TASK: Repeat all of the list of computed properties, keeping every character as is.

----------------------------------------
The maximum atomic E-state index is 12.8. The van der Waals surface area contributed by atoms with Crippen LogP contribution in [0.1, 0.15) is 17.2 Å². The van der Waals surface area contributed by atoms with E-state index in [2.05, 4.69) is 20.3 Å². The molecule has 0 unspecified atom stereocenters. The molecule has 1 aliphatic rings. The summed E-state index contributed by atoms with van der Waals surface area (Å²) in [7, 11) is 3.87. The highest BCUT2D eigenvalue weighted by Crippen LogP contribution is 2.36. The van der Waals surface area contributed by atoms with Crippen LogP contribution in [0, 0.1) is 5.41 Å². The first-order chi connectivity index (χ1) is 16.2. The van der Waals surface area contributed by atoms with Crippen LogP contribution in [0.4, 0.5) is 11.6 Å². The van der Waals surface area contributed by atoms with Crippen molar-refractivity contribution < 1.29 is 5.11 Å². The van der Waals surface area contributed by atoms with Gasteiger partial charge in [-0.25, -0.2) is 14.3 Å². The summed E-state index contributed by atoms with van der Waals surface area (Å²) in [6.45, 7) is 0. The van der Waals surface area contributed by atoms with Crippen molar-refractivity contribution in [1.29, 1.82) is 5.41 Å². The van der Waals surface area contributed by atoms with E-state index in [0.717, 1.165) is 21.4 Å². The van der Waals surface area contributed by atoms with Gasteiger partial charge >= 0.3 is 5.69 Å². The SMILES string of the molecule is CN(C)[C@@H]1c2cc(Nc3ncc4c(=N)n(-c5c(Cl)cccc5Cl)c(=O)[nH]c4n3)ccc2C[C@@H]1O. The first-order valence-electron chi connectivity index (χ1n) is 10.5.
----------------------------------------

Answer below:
The maximum atomic E-state index is 12.8. The van der Waals surface area contributed by atoms with Crippen LogP contribution in [0.1, 0.15) is 17.2 Å². The van der Waals surface area contributed by atoms with E-state index in [2.05, 4.69) is 20.3 Å². The molecule has 0 unspecified atom stereocenters. The molecule has 1 aliphatic rings. The summed E-state index contributed by atoms with van der Waals surface area (Å²) in [7, 11) is 3.87. The highest BCUT2D eigenvalue weighted by Crippen LogP contribution is 2.36. The van der Waals surface area contributed by atoms with Crippen LogP contribution in [0, 0.1) is 5.41 Å². The first-order chi connectivity index (χ1) is 16.2. The van der Waals surface area contributed by atoms with Crippen LogP contribution in [0.4, 0.5) is 11.6 Å². The van der Waals surface area contributed by atoms with Crippen molar-refractivity contribution < 1.29 is 5.11 Å². The van der Waals surface area contributed by atoms with Gasteiger partial charge in [-0.25, -0.2) is 14.3 Å². The summed E-state index contributed by atoms with van der Waals surface area (Å²) in [6.45, 7) is 0. The van der Waals surface area contributed by atoms with Crippen molar-refractivity contribution in [1.29, 1.82) is 5.41 Å². The van der Waals surface area contributed by atoms with E-state index in [0.717, 1.165) is 21.4 Å². The van der Waals surface area contributed by atoms with Gasteiger partial charge >= 0.3 is 5.69 Å². The SMILES string of the molecule is CN(C)[C@@H]1c2cc(Nc3ncc4c(=N)n(-c5c(Cl)cccc5Cl)c(=O)[nH]c4n3)ccc2C[C@@H]1O. The first-order valence-electron chi connectivity index (χ1n) is 10.5.